By Adam Bernstein
Washington Post Staff Writer
Saturday, November 10, 2007
Chad Varah, 95, an Anglican priest and sex therapist who started the Samaritans movement, an early telephone help line credited with making significant contributions to suicide prevention, died Nov. 8 at the Basingstoke hospital near London.
A spokeswoman for the organization said that she did not know the immediate cause of death but that he had been in ill health.
Rev. Varah started the Samaritans in 1953 with a newspaper advertisement pleading for volunteers who would come to his historic London church and use "active listening therapy" to help the hundreds of people who contemplated suicide every day.
He once said he thought of his Samaritans as "fire-spotters" who "keep watch for the conflagrations that break out in human lives."
The organization became a massive volunteer force with 202 branches in the United Kingdom and the Republic of Ireland and includes a system of drop-in centers and home visit services. It operates in more than 40 countries as the Befrienders Worldwide.
Rev. Varah was widely recognized as having pioneered the phone help line for those threatening suicide, and he received honors from the American Association of Suicidology as well as from Queen Elizabeth II.
But the volunteer organization was also criticized at times for being too passive with callers in the name of nonjudgment. One of the movement's founding principles was that a caller "does not lose the freedom to make his own decision, including the decision to take his own life."
Rev. Varah considered the Samaritans a "spiritual alternative" to the police emergency line, especially in its early years, when attempting suicide was criminalized.
Volunteers, armed with sympathy and the basics of psychotherapy, fielded anonymous calls from across the psychological spectrum. As Rev. Varah explained, some people phoned up after midnight to complain they were unloved. Others expressed suicidal thoughts or violent urges against their unfaithful spouses.
Like the callers, volunteer staffers -- doctors, stockbrokers and secretaries -- are also anonymous, a step meant to underscore the mission over individual personality. Diana Churchill, daughter of former prime minister Winston Churchill, was a volunteer, and Rev. Varah revealed that fact only after she took her own life in 1963.
Edward Chad Varah was born Nov. 12, 1911, in Barton-on-Humber, Lincolnshire, where his father, a Church of England minister, was vicar.
At Oxford University's Keble College, he was in the Russian and Slavonic clubs and founded the Scandinavian club before graduating with honors in 1933. He studied at a Lincolnshire theological college and was ordained in 1936.
A year earlier, while working as a church assistant, he had presided over the funeral of a 13-year-old who killed herself because she mistook menstruation for a symptom of venereal disease.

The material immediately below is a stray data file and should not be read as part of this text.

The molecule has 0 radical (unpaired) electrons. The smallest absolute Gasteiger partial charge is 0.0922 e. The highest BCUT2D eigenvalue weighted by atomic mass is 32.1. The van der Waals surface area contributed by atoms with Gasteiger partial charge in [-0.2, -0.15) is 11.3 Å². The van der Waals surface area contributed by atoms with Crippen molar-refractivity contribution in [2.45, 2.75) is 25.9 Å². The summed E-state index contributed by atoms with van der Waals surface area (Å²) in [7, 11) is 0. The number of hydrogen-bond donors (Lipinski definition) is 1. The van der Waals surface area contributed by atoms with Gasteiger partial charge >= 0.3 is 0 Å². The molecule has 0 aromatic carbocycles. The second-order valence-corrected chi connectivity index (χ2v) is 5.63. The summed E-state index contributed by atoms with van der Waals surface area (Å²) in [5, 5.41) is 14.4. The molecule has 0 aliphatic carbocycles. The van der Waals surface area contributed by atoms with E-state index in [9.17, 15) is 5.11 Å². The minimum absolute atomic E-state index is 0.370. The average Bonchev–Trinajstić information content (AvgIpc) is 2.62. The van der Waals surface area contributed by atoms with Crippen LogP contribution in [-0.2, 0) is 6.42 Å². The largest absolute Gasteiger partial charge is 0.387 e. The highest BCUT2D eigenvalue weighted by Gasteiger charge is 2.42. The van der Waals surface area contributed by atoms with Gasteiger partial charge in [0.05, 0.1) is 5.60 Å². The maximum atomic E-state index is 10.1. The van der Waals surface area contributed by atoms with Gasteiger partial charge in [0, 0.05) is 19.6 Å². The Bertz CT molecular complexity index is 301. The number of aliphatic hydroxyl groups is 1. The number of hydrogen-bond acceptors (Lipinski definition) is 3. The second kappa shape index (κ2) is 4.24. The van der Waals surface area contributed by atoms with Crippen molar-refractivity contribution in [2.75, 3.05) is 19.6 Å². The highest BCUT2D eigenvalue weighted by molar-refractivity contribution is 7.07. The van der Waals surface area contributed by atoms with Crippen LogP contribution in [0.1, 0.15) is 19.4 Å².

As he repeated often, the funeral proved a pivotal experience. He railed constantly at the ignorance and isolation that resulted from poor sex education and a repressive society.
In subsequent parish work, he emphasized sex counseling and remained current on developments in psychology. More controversially, he talked openly about the pleasures of masturbation and what he considered the usefulness of pornography to help impotent men. He also contributed articles titled "Let Them Be Gay," "The Right to Abortion" and "Is Marriage Still Valid?" to a British pornographic magazine.
The gusto with which he enjoyed breaking stigmas landed him in trouble with his church, but he always seemed to prevail. Rev. Varah spoke of a vital need for the church to address sexual problems, because his parish experience showed many were driven to contemplate suicide as a result.
He told the London Independent in 2003: "I thought what a good idea it would be if there was a special number on the telephone if you needed information about sex or why you shouldn't commit suicide. I said: 'God, don't look at me, I'm too busy.' It would need someone in the city, where there are 40 Anglican churches in a square mile, and it had to be someone's specialty."
He had the opportunity when, in 1953, he began his 50-year posting as rector of St. Stephen Walbrook, a London church designed by Christopher Wren.
Rev. Varah found himself overwhelmed by cries for help, and he enlisted parishioners to aid him with calls. After formalizing the organization, he became a public spokesman for the movement in interviews and by writing a Samaritans guidebook. He said he considered it a myth that those who speak about committing suicide never do; two of his early "clients" did indeed kill themselves.
After stepping down from the Samaritans in 1986, he campaigned against genital mutilation among East African immigrants to England.
His wife, D. Susan Whanslaw Varah, whom he married in 1940, died in 1993. A son, one of triplets, died in April.
Survivors include four children; 12 grandchildren; and five great-grandchildren.
Rev. Varah wrote a memoir, "Before I Die Again" (1992), whose title referred to his belief in reincarnation.